More information available at http://www.lsa.umich.edu/swc/conference/
The Sweetland Writing Center will hold a national conference to explore the inter-related issues of originality, imitation and plagiarism for students, scholars, professional writers, and readers. This conference will draw local and national attention to issues of concern to educators, students, and the general public, namely the widespread perception that much written work for academic purposes and general consumption is no longer original, but is imitative or plagiarized. We will address issues of copyright and ownership of original work, the appropriate dissemination of innovative ideas, and the authority and role of the writer/author. In recent years we have been treated to several high-profile cases of scientists, historians, journalists, and politicians stealing material from their peers or inventing facts to fit a thesis. Newspapers, radio, and television regularly lament the misuse of the Internet. How do scholars and students separate their own ideas from the cacophony of intellectual information within a specialized field, the media, and the Internet?
We have invited major figures in the fields of higher education, journalism, composition studies, copyright law, and creative writing. Plenaries will focus on the role of higher education in promoting the free exchange of information, while also guarding intellectual standards. Speakers will address the ethical and practical issues that complicate our contemporary notions of the writer and originality. Specialists in composition studies, especially in writing centers, are often expected to play a pivotal role in enforcing campus and community standards of authorial honesty. Composition specialists and creative writers will address both theoretical and practical issues for the teaching of writing, in which issues of originality, copying and plagiarism are especially fraught for students.
At Sweetland we see this confusing ferment of ideas as an opportunity to rethink the place of writing in education and learning. Our conference will be a timely intervention in national debates about what constitutes original or plagiarized writing. Postmodernists have played with, superimposed, and altered existing icons, clichés, and tropes in art and literature. Leading MFA programs, including our own, feature courses in imitation, arguing that the best way to develop one?s creative voice is to imitate consciously the work of established and venerated authors, such as William Faulkner and Ernest Hemingway. Medieval and Renaissance scholars remind us that the principle of imitatio?imitating classical authors?was a well-established and respected style of writing. Only in the eighteenth century did the written word become a unique form of intellectual property, to be protected in order to insure the livelihood of the individual author. Ever since, Anglo-American copyright law has upheld two contradictory principles, the need to protect a work and the freedom to disseminate its content. The legal distinction between free ideas and protected words still stands. In recent years, however, numerous institutions, including the Internet, have complicated these traditional rights. The troubling issues of what constitutes originality, imitation, and plagiarism among students are writ large in our society.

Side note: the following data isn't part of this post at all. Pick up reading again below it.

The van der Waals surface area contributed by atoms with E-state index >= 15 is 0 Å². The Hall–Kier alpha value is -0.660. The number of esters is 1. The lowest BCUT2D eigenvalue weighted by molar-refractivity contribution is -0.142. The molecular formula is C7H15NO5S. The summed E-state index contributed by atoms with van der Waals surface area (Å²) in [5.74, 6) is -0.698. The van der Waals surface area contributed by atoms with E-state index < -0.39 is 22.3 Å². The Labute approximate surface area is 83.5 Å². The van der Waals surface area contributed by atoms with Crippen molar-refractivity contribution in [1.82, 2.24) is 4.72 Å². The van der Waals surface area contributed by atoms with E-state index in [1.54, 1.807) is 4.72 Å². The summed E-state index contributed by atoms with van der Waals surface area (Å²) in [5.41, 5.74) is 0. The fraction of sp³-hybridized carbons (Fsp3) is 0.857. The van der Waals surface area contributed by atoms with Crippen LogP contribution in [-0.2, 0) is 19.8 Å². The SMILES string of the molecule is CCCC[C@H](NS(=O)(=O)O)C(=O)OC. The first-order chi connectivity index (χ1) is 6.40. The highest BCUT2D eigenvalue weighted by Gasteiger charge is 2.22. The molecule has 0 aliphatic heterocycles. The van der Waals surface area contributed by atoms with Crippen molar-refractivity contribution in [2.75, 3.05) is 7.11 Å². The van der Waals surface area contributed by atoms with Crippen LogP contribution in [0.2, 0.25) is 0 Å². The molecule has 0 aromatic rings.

This conference is free and open to the public, without registration.
Added by revgeorge on September 14, 2005